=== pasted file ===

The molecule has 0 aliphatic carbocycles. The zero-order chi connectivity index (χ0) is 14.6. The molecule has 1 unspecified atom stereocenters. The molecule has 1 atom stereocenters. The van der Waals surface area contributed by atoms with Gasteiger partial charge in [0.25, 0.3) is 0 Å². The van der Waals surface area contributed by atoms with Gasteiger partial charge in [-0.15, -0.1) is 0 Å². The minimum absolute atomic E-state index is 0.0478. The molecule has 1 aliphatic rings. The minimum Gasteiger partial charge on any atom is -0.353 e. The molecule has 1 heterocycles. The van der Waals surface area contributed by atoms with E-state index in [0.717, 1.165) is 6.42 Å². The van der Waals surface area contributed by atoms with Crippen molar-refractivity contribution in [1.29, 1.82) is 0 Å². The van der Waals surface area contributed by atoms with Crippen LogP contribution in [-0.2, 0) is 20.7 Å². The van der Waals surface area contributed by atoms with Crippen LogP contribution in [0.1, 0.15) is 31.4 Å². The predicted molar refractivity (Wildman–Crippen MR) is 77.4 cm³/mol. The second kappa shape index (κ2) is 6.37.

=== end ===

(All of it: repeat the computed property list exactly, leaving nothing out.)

The molecule has 0 aliphatic carbocycles. The zero-order chi connectivity index (χ0) is 14.6. The molecule has 1 unspecified atom stereocenters. The molecule has 1 atom stereocenters. The van der Waals surface area contributed by atoms with Gasteiger partial charge in [0.25, 0.3) is 0 Å². The van der Waals surface area contributed by atoms with Gasteiger partial charge in [-0.15, -0.1) is 0 Å². The minimum absolute atomic E-state index is 0.0478. The molecule has 1 aliphatic rings. The minimum Gasteiger partial charge on any atom is -0.353 e. The molecule has 1 heterocycles. The van der Waals surface area contributed by atoms with E-state index in [0.717, 1.165) is 6.42 Å². The van der Waals surface area contributed by atoms with Crippen molar-refractivity contribution in [1.29, 1.82) is 0 Å². The van der Waals surface area contributed by atoms with Crippen LogP contribution in [-0.2, 0) is 20.7 Å². The van der Waals surface area contributed by atoms with Crippen LogP contribution in [0.1, 0.15) is 31.4 Å². The predicted molar refractivity (Wildman–Crippen MR) is 77.4 cm³/mol. The second kappa shape index (κ2) is 6.37.